Auldhouse training supports major technology overhaul at Downer
To ensure the success of a new operating environment Downer enlisted Auldhouse to bring 2200 staff from 70 locations up-to-speed with the latest Microsoft technology.
How do you upgrade your IT systems without causing major disruptions to your business as staff come to grips with the new technology?
This was the challenge Downer faced as it embarked on one of its largest and most significant transformation projects, dubbed Downer Refresh.
The engineering firm was upgrading its desktop systems, along with its backend infrastructure in order to equip its people with an up-to-date operating system and applications.
Skipping several generations of technology in a single leap represented a big and potentially unnerving change for many in the business. The Refresh project team had to ensure everyone in the organisation was comfortable with this transformation, while keeping disruption to the business to an absolute minimum.
The need for fast and effective training on the new systems was identified as central to the success of the project from the outset.
"Training is absolutely essential in a big transformation project. It was never negotiable," says Downer programme manager Lesley Campbell. "A lot of people were nervous at the start of project because this was going to be such a massive change. Being able to assure people they would be trained on the new systems took away a lot of that nervousness."
After a competitive tender process, Downer selected Auldhouse to conduct the training component of the Refresh project. This entailed training over Downer 2,000 staff from 70 locations around New Zealand.
The defining factor for Auldhouse in the selection process was its geographic reach and the calibre of its local trainers in each location, says Campbell. "Because all of the trainers across the country were Auldhouse's own people rather than subcontractors, we had consistency of training and control over what was offered."
Downer set Auldhouse the challenge to deliver a training programme that met an exacting set of criteria. It needed to cater for staff with various skill levels, had to be specific but not time consuming and needed to be delivered to a tight schedule.
"We wanted as little disruption as possible," says Downer business support manager, Paul Vester.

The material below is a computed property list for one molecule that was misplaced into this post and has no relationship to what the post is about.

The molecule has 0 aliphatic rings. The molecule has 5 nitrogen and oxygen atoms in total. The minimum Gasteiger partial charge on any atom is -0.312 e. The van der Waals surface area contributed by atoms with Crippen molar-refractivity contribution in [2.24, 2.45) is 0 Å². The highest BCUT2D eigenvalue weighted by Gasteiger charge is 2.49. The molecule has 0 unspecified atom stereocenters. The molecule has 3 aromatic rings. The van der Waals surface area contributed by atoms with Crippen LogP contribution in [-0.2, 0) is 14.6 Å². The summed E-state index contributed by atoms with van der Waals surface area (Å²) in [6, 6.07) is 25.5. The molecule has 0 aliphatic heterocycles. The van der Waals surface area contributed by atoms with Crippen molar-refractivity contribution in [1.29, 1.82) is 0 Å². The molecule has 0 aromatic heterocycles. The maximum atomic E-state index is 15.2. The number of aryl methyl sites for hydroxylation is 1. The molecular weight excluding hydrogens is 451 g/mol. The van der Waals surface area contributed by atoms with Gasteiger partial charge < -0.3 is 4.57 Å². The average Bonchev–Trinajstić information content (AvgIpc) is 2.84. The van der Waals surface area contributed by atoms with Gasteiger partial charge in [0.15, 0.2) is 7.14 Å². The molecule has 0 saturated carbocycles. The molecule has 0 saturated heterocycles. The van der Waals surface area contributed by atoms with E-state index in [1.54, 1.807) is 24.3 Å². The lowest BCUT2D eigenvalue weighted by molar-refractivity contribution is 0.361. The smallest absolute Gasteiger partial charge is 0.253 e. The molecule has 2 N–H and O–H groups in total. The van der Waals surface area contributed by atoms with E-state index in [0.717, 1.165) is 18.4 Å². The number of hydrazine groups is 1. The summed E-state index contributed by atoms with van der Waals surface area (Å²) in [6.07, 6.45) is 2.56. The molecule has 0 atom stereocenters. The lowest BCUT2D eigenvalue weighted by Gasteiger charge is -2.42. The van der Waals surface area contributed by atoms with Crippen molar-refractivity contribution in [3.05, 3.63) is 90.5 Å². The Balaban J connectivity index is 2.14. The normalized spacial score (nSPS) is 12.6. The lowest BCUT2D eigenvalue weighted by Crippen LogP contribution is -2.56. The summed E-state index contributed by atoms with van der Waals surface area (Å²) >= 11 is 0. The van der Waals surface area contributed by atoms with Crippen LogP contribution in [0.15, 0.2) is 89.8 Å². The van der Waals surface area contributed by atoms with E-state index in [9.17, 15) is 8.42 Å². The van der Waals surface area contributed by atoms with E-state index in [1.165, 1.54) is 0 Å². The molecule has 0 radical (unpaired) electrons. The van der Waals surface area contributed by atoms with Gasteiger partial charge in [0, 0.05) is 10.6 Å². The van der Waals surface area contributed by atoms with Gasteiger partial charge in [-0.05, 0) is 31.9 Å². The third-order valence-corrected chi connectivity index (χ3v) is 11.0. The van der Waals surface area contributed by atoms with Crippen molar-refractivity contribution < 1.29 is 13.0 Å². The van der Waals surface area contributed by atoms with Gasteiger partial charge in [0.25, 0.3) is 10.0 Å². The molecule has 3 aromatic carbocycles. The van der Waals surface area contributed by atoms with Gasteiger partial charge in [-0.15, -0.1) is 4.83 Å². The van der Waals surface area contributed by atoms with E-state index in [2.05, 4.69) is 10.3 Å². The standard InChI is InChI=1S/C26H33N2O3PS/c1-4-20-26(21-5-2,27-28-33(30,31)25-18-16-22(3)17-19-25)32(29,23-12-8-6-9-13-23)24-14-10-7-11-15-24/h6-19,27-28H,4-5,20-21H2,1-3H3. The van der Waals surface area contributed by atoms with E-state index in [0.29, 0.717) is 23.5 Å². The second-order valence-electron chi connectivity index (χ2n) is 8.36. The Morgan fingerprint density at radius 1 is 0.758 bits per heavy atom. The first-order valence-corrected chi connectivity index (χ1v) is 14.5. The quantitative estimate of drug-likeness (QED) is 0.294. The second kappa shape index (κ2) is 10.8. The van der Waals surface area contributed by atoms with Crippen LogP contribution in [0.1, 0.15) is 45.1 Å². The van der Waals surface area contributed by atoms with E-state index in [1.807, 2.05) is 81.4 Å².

"It was critical for people to know how to use the new systems from day one - this meant the training had to be tailored and thorough but could not take too long, to reduce the amount of time people were away from work.
"Our objective was also for people to return to work after their upgrade and do their job just like the day before, so there couldn't be too great a gap between people receiving their training and their desktop upgrades or they would forget what they had learned."
This meant each person needed be trained no more than two weeks before their upgraded system was deployed. Auldhouse helped Downer overcome the logistical challenges of the project by having the flexibility to move trainers around to adjust to any changes to the deployment schedule.
"It was a very difficult schedule, but Auldhouse always managed to make it work - we were never held up by the training," says Campbell.
The Auldhouse approach
To meet these requirements, Auldhouse delivered a one-day training programme with modules for different needs. This included a 90-minute classroom session on the key features of Windows, Office and other programs being introduced such as Microsoft Lync, which was compulsory for all Downer staff.
Auldhouse also developed e-learning modules and a series of videos on particular features of the new systems - all customised to Downer's Refresh brand and made available on its intranet.
These resources were an important part of the training programme, says Campbell as they enabled anyone who missed their training sessions to catch-up.
Before the general roll-out of the new systems, Auldhouse also provided super-user training to a number of "change champions" at its Auckland, Wellington and Christchurch offices. Selected from Downer offices across the country, the change champions were trained to assist colleagues at their branch who might be having issues with the new systems.
The training programme achieved its goal of alleviating any concerns Downer staff had about moving to the new systems, giving them the confidence to easily continue working as normal following the upgrade, reports Vester.
"Auldhouse worked closely with our team to develop the training and to make sure it was right for us. They were flexible enough to deliver the kind of training we thought would suit the diverse range of knowledge and skillsets of our people," he says.
"An indication of the quality of the training provided by Auldhouse was how quickly people got up and running on new system after their training."
The quality of the training and trainers meanwhile helped attendance at sessions, says Campbell.
"Our people found the Auldhouse trainers to be very good - they used the right language and no one felt intimidated by the training, despite their technical skill levels. That spread around the business with people encouraging others to do the training because it was good."
Meanwhile, feedback about the Refresh project was uniformly positive, says Vester.
"This reflected not only what we had delivered, but how the roll-out had been done and the quality of the training," he says.
"People were saying how easy it was for them to carry on and do their jobs. The fact that we didn't disrupt the business was a major outcome."